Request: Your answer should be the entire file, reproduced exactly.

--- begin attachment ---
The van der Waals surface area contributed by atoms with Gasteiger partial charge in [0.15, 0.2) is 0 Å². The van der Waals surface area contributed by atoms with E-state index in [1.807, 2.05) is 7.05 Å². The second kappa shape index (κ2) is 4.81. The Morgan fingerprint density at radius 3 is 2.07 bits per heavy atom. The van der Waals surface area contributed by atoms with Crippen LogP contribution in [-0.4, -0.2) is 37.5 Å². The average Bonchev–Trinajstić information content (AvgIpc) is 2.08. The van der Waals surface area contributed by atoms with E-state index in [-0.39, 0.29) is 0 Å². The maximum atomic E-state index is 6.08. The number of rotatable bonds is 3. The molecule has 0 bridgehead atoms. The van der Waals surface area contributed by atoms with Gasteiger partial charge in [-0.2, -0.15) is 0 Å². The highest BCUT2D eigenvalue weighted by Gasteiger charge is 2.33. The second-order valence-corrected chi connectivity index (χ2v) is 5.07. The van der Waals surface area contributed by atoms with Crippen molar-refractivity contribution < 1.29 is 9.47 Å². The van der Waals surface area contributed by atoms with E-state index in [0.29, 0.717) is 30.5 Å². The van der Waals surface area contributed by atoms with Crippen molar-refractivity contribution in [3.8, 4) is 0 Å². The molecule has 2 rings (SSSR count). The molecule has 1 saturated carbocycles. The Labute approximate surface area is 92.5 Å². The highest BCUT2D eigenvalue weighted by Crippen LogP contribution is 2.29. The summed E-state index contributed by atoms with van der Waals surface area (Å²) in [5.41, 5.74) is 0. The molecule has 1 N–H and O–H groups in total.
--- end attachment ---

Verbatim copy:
The van der Waals surface area contributed by atoms with Gasteiger partial charge in [0.15, 0.2) is 0 Å². The van der Waals surface area contributed by atoms with E-state index in [1.807, 2.05) is 7.05 Å². The second kappa shape index (κ2) is 4.81. The Morgan fingerprint density at radius 3 is 2.07 bits per heavy atom. The van der Waals surface area contributed by atoms with Crippen LogP contribution in [-0.4, -0.2) is 37.5 Å². The average Bonchev–Trinajstić information content (AvgIpc) is 2.08. The van der Waals surface area contributed by atoms with E-state index in [-0.39, 0.29) is 0 Å². The maximum atomic E-state index is 6.08. The number of rotatable bonds is 3. The molecule has 0 bridgehead atoms. The van der Waals surface area contributed by atoms with Gasteiger partial charge in [-0.2, -0.15) is 0 Å². The highest BCUT2D eigenvalue weighted by Gasteiger charge is 2.33. The second-order valence-corrected chi connectivity index (χ2v) is 5.07. The van der Waals surface area contributed by atoms with Crippen molar-refractivity contribution < 1.29 is 9.47 Å². The van der Waals surface area contributed by atoms with E-state index in [0.29, 0.717) is 30.5 Å². The van der Waals surface area contributed by atoms with Crippen molar-refractivity contribution in [3.8, 4) is 0 Å². The molecule has 2 rings (SSSR count). The molecule has 1 saturated carbocycles. The Labute approximate surface area is 92.5 Å². The highest BCUT2D eigenvalue weighted by Crippen LogP contribution is 2.29. The summed E-state index contributed by atoms with van der Waals surface area (Å²) in [5.41, 5.74) is 0. The molecule has 1 N–H and O–H groups in total.